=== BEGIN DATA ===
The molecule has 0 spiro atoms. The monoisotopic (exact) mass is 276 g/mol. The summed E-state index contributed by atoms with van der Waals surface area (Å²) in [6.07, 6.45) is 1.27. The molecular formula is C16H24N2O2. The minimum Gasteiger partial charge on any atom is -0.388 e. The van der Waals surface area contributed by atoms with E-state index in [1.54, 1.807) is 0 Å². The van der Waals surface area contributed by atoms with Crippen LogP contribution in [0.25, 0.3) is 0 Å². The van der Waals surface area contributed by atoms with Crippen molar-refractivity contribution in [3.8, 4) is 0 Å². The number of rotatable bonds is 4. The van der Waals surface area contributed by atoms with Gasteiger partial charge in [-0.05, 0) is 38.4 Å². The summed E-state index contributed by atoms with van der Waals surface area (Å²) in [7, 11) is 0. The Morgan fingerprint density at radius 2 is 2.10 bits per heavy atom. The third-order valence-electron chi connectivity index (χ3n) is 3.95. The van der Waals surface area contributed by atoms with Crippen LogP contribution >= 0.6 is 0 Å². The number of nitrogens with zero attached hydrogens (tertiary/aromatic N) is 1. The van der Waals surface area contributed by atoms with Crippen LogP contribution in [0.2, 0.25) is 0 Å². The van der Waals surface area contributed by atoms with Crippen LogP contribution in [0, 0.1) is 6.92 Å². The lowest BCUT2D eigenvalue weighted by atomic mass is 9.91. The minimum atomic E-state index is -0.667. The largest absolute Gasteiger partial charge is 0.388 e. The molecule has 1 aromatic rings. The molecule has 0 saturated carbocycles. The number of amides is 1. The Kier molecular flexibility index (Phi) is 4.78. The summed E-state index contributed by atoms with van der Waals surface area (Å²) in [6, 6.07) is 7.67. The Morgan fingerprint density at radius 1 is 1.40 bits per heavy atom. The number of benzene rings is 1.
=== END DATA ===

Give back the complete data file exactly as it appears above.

The molecule has 0 spiro atoms. The monoisotopic (exact) mass is 276 g/mol. The summed E-state index contributed by atoms with van der Waals surface area (Å²) in [6.07, 6.45) is 1.27. The molecular formula is C16H24N2O2. The minimum Gasteiger partial charge on any atom is -0.388 e. The van der Waals surface area contributed by atoms with E-state index in [1.54, 1.807) is 0 Å². The van der Waals surface area contributed by atoms with Crippen LogP contribution in [0.25, 0.3) is 0 Å². The van der Waals surface area contributed by atoms with Crippen molar-refractivity contribution in [3.8, 4) is 0 Å². The number of rotatable bonds is 4. The van der Waals surface area contributed by atoms with Gasteiger partial charge in [-0.05, 0) is 38.4 Å². The summed E-state index contributed by atoms with van der Waals surface area (Å²) in [7, 11) is 0. The Morgan fingerprint density at radius 2 is 2.10 bits per heavy atom. The third-order valence-electron chi connectivity index (χ3n) is 3.95. The van der Waals surface area contributed by atoms with Crippen LogP contribution >= 0.6 is 0 Å². The number of nitrogens with zero attached hydrogens (tertiary/aromatic N) is 1. The van der Waals surface area contributed by atoms with Crippen LogP contribution in [0.2, 0.25) is 0 Å². The van der Waals surface area contributed by atoms with Crippen LogP contribution in [0, 0.1) is 6.92 Å². The lowest BCUT2D eigenvalue weighted by atomic mass is 9.91. The minimum atomic E-state index is -0.667. The largest absolute Gasteiger partial charge is 0.388 e. The molecule has 1 aromatic rings. The molecule has 0 saturated carbocycles. The number of amides is 1. The Kier molecular flexibility index (Phi) is 4.78. The summed E-state index contributed by atoms with van der Waals surface area (Å²) in [6, 6.07) is 7.67. The Morgan fingerprint density at radius 1 is 1.40 bits per heavy atom. The number of benzene rings is 1.